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Dec. 23, 1947: Heavy snow throughout ties up traffic, Springhill clears streets

['<p>Heritage Corner with Pat Crowe</p>']
['<p>Heritage Corner with Pat Crowe</p>']

Heritage Corner with Pat Crowe

Like many other towns in the Province Springhill was well snowed in for Christmas.

Those who wanted a “White Christmas” must have gloried in the several feet of snow that covered the Town and tied up traffic Christmas Eve.

The storm which was general along the Atlantic Seaboard, began early Wednesday morning with a heavy snowfall. By afternoon the storm was raging and by nightfall most streets in the town were impassable. The Town’s D 12 Grader which was expected to take care of such an emergency, failed to leave the garage until after the noon hour and was making some impression on the main through fares until the Driver backed into a ditch on Crossin Street as he attempted to turn the machine in the blizzard with no one to guide him. The machine was unable to extricate itself in the deep ditch and only with the big tractor of Joe King of River Philip, was it put back on the road Christmas Day.

When the storm broke Wednesday Supt. Ken Terris was enjoying his belated holidays, and Mayor Mason, Chairman of Streets, had left early in the morning for Moncton. The Mayor returned late in the afternoon to find things tied up and Fred Carde in charge of the Department. Supt. Terris was recalled to duty and gradually order began to grow out of chaos as the members of the Department worked day and night midst a storm of criticism for their failure to keep the roads open.

To assist with the work A.B. Smith’s bulldozer was engaged and between the two machines street after street was opened and by Saturday conditions were approaching normal even though the storm abated little in its fury until Monday evening. On Tuesday the Department was battling with drifting snow but motor traffic was moving freely throughout the town on most streets. Only in the small lanes were the citizens still suffering the inconvenience of blocked roads and here the big plow was unable to operate.

Stinging under the avalanche of criticism regarding the Department of Streets and the abuse of individual citizens aver the phone, Mayor Mason last Saturday called a special meeting of the Town Council for Monday evening and ordered that town employees be present to investigate the whole situation. Monday, as the storm continued to rage and it was found impossible street workers off their job, even for an investigation, the Mayor postponed the meeting but is determined to give the whole town setup a thorough checkup with in the next few days. One page three of this issue Mayor Mason outlines for the Citizens the whole situation.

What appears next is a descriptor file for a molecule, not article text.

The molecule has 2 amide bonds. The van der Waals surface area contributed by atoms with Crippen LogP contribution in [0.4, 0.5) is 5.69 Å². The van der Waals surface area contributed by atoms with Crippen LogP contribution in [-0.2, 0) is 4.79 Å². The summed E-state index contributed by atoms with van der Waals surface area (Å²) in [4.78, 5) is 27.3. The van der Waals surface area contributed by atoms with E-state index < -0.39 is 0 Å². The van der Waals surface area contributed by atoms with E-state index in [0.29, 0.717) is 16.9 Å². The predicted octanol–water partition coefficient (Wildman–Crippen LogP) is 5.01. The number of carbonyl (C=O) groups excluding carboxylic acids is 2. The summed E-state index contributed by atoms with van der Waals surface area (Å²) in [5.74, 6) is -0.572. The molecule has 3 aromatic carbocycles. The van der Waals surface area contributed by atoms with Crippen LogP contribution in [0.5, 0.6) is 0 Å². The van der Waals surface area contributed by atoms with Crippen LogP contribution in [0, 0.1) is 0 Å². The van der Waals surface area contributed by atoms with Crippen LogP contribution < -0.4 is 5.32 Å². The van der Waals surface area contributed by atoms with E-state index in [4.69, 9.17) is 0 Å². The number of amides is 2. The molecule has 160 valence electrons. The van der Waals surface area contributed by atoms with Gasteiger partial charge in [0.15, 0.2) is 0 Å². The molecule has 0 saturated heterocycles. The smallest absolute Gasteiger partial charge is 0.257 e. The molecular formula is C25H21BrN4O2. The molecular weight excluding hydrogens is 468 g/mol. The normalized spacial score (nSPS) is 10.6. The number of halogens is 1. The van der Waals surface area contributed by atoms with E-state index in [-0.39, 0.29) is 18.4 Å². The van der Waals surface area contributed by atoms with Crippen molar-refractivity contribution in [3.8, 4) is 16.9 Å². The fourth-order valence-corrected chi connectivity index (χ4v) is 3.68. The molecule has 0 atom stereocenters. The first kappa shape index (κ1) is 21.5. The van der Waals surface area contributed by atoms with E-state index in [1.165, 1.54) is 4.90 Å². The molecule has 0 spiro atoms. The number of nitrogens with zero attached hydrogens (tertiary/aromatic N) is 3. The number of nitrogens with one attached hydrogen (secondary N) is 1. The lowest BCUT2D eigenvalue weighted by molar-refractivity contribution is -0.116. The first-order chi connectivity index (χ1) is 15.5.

Rhodes Letcher’s Garage Gutted by Fire

Jan. 1, 1948 – Fire of unknown origin, breaking out at 4:30 a.m. Thursday morning, January 1st, did considerable damage to Rhodes Letcher’s Garage, near Miller Corner.

Originating in the Office, where it was thought it might have been started by a short circuit, the fire destroyed the office and records and spread into the workshop where Mr. Letcher’s service truck, a 1942 Chev. Coupe and a two-and-a-half-ton truck belonging to Charlie Thompson of South Brook suffered damage.

The local Fire Department was on the spot in good time after the alarm was sounded, but lack of fire hydrants in that area hampered their work. The loss was partially covered by insurance.

 

Fred Moore Opens New Service Station

Jan. 8, 1948 – Last week Fred Moore officially opened his new Irving Oil Service Station at the corner of Main and McFarlane Streets.

The new building measures 65 ft. across the front facing on Main and runs back for 50 feet. It is an attractive structure of one storey, finished in white stucco with red trim, and occupies an ideal location. It is fireproof throughout, has three large glass front doors, and one large door facing on McFarlane.

The station is equipped with a good sized stock room, a private office and a show room, while in the main section, which will hold about ten cars, there is a grease pit and hydraulic lift.

 

The Staff

At the moment Mr. Moore employs three men: Les Sterling, Mechanic, Joe Allen, a helper, while Doug Casey looks after the gas sales.

Mr. Fred Moore, who will operate the new station, was for a number of years with Irvin Boss of Maccan, for whom he sold cars in the Lisgar St. Station. Since 1942 he has been operating his own garage and selling Plymouth, Chrysler cars and Fargo trucks. At the moment he has on his floor one of the new-type Fargo trucks which contain many new improvements and more driving comforts, as well as a large body which gives added protection to the fenders. The engine, too, is more accessible and the whole presents a much improved machine which will be in good demand when production increases.

 

Opens with Dance

New Years’ night Mr. Moore threw open for a public dance and hundreds of young people joined in the fun until the early hours of the morning.

 

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